Oregon’s Forest Practices Act

The Forest Practices Act was implemented in 1971, the first act of its kind in the nation. It outlines management practices that foresters must consider when planning timber harvests on state or private lands. The act regulates written plans, reforestation, clear-cutting, road construction and maintenance, and the protection of water resources and wildlife habitat. Forest regulations and practices are updated regularly based on scientific research, so stay informed.

Notification of Operation and Application for permit

A Notification of Operation/Application for Permit is required when conducting any activity related to growing or harvesting forested tree species including spraying, road construction, and use of machinery. You must file an application if you intend to sell or barter trees that you cut or if your activities are related to forestry production for profit. The application must be filed with the Oregon Department of Forestry (ODF) 15 days prior to starting work. The application is then electronically sent to the Department of Revenue by ODF for tax purposes.

Application to Operate Power-Driven Machinery: This permit is encouraged if you are working within 1/8 mile of, or in a forest protection district, even if the forestry practices being conducted are not related to for-profit forestry. This permit reduces an individual’s liability when doing any type of work with power-driven machinery in these areas. If this application is not filed and you cause a forest fire, you are 100 percent liable for all damages.

Forest Management Plan

If you plan on engaging in forestry, you should first develop a management plan. A current forest management plan can help you qualify for grants and conservation programs through ODF and other agencies. ODF can provide assistance in developing a plan. Private consultants are another option to landowners for developing a plan. They can also assist you in marketing logs, or overseeing a logging operation. Professional assistance can help save you money and minimize mistakes.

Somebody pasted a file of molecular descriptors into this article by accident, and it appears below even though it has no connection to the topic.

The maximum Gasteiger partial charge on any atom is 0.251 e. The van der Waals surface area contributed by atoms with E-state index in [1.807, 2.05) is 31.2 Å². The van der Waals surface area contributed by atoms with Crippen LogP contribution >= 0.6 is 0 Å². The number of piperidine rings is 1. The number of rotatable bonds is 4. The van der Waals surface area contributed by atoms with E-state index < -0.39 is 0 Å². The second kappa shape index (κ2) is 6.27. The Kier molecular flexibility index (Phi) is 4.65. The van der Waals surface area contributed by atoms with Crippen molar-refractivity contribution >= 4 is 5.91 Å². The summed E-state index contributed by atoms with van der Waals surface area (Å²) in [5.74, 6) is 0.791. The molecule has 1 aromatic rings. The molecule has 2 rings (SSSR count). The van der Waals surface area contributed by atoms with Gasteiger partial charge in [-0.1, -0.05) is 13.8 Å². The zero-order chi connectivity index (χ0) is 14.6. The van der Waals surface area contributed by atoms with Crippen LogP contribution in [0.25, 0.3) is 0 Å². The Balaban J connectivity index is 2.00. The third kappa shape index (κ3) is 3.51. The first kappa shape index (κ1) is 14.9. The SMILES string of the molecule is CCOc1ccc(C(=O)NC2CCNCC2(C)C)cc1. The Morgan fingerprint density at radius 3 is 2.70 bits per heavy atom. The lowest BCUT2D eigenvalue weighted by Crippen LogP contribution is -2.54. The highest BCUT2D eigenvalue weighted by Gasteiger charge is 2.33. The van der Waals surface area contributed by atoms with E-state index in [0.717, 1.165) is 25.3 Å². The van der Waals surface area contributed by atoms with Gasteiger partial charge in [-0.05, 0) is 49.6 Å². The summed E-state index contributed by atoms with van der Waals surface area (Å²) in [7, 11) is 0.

Hiring a forester

When having work done on your property it is very important to know who you are hiring before they come onto your property with a chain saw. Landowners should ask for credentials and references from the logger, and ask to see some past work prior to having any work done. The Association of Oregon Loggers (AOL) provides a list of certified loggers. There are many forestry operations that can cause damage and expose you to liability.

Succession Planning

Developing a property succession plan will aid in the process of passing woodland property to the next generation. Without a plan, the new landowner will be obligated to pay the federal inheritance tax that is roughly 50 percent of the appraised property value. This can put great pressure on the family to sell the land to a developer or harvest the wood resource to pay the tax. “Ties to the Land” is an organization that works to educate families on planning for property succession

Replanting

After trees have been harvested from a site the landowner is required to replant within two years. Once the trees are planted it is up to the landowner to maintain those trees for the next four years. After four years a tree is considered “free to grow” on its own. When buying property that appears to have been harvested without any new planting, check with ODF for the current status of the site.

Forest Health

A healthy forest has trees that are resistant to disease, insect infestation and animal damage. There should be a diverse mix of plant species, with healthy vegetation at all leved othe vertical area, with trees being spaced far enough apart to minimize nutrient competition between them.

Diversity

By maintaining a diversity of trees appropriate to the site, you will encourage the overall health of the forest. Tree species should be selected based on soil and climatic conditions.

New trees require protection from competing vegetation to help improve their survival rate. In addition to species diversity, forests should also have trees of various ages.

Thinning

Thinning is the process of removing trees to improve your forest’s growth, health and vigor. Thinning creates more light, water and nutrients for the remaining trees. It reduces the loss of trees due to pathogens, increases resistance to wildfire, drought, and insect infestation. Thinning also offers an oppor-tunity to encourage species diversity.

Disease and Pests

Root diseases and insect pests are the most common threats to trees in this region. They often take advantage of trees that are weakened by other stressors, such as drought, storm damage, fire, etc.
They can spread to neighboring trees and even destroy entire stands. If you think your forest is diseased or infested, contact a local forester or the nearest ODF office for assistance in identifying the problem and responding appropriately

ODF Stewardship Foresters

They provide services encouraging and supporting landowners in improving forest health, fish and wildlife habitat soil and water quality, recreation opportunities and aesthetics of private forests through information, technical assistance, financial incentives an regulation.